Bailey Cohen


Somehow it happened I was drinking
from the same river you bathed in you were busy
with a beautiful woman she was burning
the hairs off your leg with nothing
but an empty glass bottle and sunlight
what was it that you called her it was pretty
girl it was tough chin it was purple neck please
I am begging like something stray don’t say that
to someone who is not me to someone with legs
hairless as a shoreline instead talk with a mouthful
of my own hair whisper to me as gently as you would kiss
a lover’s closed eyelids use the language
our parents spoke that we have since
forgotten I’ll be the first to admit it
I’ve had fantasies of surviving
beside you like a remora to a shark instead
of slobbering over your jawline like rain
of course I find whatever distinction is present
unremarkable of course I remember your biting
into an apple red as an old photograph’s
overexposure how could I forget when I traced
your teeth marks with my finger-
nail I found the seeds and crushed them
into a powder so fine I could breathe it
in without even coughing I’m ashamed
to say that this was my best effort that
I knew something would grow inside of me
before it did what I didn’t know
was how loudly it would be birthed
we were sitting at the kitchen table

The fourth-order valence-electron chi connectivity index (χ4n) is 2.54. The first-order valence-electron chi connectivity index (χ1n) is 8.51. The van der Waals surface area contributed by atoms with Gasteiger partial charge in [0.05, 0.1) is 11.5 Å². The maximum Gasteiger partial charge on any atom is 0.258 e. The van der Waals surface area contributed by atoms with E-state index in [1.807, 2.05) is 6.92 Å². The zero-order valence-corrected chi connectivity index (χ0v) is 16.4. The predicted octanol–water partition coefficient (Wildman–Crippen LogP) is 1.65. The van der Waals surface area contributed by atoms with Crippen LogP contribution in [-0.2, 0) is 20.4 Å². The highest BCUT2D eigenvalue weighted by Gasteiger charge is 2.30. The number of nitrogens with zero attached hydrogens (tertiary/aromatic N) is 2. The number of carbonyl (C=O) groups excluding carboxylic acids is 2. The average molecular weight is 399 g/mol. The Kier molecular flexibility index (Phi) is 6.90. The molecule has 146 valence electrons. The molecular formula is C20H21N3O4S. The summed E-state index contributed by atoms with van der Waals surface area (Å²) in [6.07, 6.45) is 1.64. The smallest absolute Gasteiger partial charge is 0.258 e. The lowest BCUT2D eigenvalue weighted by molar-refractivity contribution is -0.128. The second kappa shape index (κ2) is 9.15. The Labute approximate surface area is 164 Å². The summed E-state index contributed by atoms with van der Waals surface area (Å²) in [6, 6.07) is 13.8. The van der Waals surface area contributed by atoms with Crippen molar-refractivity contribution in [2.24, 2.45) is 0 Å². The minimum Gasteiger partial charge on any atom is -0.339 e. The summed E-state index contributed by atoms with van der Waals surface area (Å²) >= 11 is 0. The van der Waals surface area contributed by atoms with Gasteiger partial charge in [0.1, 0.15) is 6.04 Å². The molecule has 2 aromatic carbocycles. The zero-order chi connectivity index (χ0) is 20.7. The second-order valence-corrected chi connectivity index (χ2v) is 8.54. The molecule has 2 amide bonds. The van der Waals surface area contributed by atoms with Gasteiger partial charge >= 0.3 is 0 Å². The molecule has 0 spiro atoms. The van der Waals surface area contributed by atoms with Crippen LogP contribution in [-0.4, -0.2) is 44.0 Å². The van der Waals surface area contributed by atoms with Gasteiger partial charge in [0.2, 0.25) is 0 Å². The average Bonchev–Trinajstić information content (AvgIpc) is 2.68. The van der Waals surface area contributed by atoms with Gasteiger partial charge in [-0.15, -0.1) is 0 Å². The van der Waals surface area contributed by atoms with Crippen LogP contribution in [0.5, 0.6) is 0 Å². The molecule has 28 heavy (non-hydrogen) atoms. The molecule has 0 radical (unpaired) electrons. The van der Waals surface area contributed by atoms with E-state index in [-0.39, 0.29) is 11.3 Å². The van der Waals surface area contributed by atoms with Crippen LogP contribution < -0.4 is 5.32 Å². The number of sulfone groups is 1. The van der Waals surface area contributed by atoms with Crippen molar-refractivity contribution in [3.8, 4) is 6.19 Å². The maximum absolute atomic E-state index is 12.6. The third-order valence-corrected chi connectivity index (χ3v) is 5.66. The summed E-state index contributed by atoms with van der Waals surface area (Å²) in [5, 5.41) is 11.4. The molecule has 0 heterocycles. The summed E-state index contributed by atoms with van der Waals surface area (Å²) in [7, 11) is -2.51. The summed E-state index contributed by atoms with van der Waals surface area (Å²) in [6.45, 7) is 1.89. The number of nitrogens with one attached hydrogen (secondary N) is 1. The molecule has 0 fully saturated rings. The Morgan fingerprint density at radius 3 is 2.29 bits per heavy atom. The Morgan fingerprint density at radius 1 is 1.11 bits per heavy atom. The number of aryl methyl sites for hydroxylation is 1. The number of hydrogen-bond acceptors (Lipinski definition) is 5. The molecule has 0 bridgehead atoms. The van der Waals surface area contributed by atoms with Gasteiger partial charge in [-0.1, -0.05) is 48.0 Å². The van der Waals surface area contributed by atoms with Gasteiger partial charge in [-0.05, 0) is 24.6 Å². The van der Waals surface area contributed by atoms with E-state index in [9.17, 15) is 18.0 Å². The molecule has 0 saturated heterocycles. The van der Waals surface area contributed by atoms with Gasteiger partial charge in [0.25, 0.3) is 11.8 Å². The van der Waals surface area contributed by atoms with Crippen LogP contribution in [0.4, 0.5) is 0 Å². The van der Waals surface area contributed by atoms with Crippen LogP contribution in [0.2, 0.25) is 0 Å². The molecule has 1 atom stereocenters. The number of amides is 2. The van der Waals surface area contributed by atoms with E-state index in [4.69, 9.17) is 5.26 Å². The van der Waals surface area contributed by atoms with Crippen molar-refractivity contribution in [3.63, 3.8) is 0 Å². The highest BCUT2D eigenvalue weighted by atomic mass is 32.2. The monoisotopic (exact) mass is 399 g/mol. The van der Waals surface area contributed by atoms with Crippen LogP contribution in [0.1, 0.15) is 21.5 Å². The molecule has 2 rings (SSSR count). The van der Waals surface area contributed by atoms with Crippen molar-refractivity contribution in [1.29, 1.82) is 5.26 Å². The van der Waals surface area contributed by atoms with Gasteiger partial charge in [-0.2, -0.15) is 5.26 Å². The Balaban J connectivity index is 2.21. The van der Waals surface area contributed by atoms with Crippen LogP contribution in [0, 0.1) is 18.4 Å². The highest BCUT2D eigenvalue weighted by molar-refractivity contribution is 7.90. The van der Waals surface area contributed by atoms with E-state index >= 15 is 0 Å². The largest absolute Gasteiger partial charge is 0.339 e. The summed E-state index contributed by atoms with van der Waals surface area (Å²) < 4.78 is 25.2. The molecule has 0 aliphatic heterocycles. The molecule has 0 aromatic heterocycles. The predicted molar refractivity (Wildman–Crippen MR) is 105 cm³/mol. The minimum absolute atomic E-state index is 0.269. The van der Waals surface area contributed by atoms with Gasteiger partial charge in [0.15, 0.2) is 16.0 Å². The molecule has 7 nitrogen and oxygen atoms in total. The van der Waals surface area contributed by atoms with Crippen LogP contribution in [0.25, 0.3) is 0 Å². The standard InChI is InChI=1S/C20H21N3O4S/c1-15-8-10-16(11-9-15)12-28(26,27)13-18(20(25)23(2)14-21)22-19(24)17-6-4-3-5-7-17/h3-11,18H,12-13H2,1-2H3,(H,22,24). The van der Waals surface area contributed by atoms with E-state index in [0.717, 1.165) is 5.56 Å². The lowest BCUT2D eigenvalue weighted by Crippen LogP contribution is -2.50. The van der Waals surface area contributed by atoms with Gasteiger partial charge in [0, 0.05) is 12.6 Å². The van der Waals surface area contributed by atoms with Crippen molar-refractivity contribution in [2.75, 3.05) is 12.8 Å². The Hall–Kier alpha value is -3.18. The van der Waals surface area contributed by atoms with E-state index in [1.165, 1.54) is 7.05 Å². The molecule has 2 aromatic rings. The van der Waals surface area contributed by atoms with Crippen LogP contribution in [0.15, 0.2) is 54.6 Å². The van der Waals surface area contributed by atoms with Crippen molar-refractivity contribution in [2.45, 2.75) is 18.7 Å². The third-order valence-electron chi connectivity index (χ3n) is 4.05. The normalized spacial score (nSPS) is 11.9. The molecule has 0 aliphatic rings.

you were writing on a blue notepad
I was saving an apricot from rotting
by devouring it then somehow it happened
I was coughing up pieces of bark
a whole apple tree then a whole forest
even the animals you had no idea
how to act were wondering how all this would fit
into our apartment you were so concerned
with everything except my throat until one
of the birds that flew out of my eyes
landed on top of the refrigerator
hopped over to your shoulder
looked into your irises and gleefully
chirped out your name in perfect Spanish.


I have never broken
the wing off of something

delicate enough
to fly. What I have done is flock

like a shivering welp
to sharp things and blue-

hearted women. I miss you.
The way you would walk

into a room
as if you could lick

the words from another boy’s
throat. I can say more than you

of this—that I have loved
every woman

I have told that I

and touched none
of the men

I wanted. I’ve gazed
at other boys, with skin the color of

summer, wearing nothing but pity
and gold. What other secrets

can I tell you? That in all of my poems
I want everyone

to be winged? I know I act
like I can only be happy

when noticed,
that if you were lost

in some dense night,
I would spend

my days trying to swallow
the pink

of sunlight
just to glow beside your warmth.

If you can believe
in all my passivity, then you can trust

in all of my rage. Have I ever been
wicked? Just enough

to become a cruel and distant master
of a flame

and blow
a sword, its blade

made only of glass. Like a magician,
you hid

all of my labor
beyond your teeth, surrounding

what I made
with your body. I’ve never wanted more

than to be a ghost
and reach through your chest

and grab the shatterable thing,
only to forget

what I cannot touch. Like so many
sharp things, I know

I couldn’t stand to watch myself
disappear into you.

Bailey Cohen is a queer Ecuadorian-American poet studying at NYU. The founder of Alegrarse, the Associate Editor for Frontier Poetry, and a Best of the Net nominee, his work appears in or is forthcoming from publications such as Boulevard, Raleigh Review, [PANK], The Penn Review, Up the Staircase Quarterly, Cotton Xenomorph, and more. Bailey can be found across most social media platforms @BaileyC213. He loves everyone Latinx.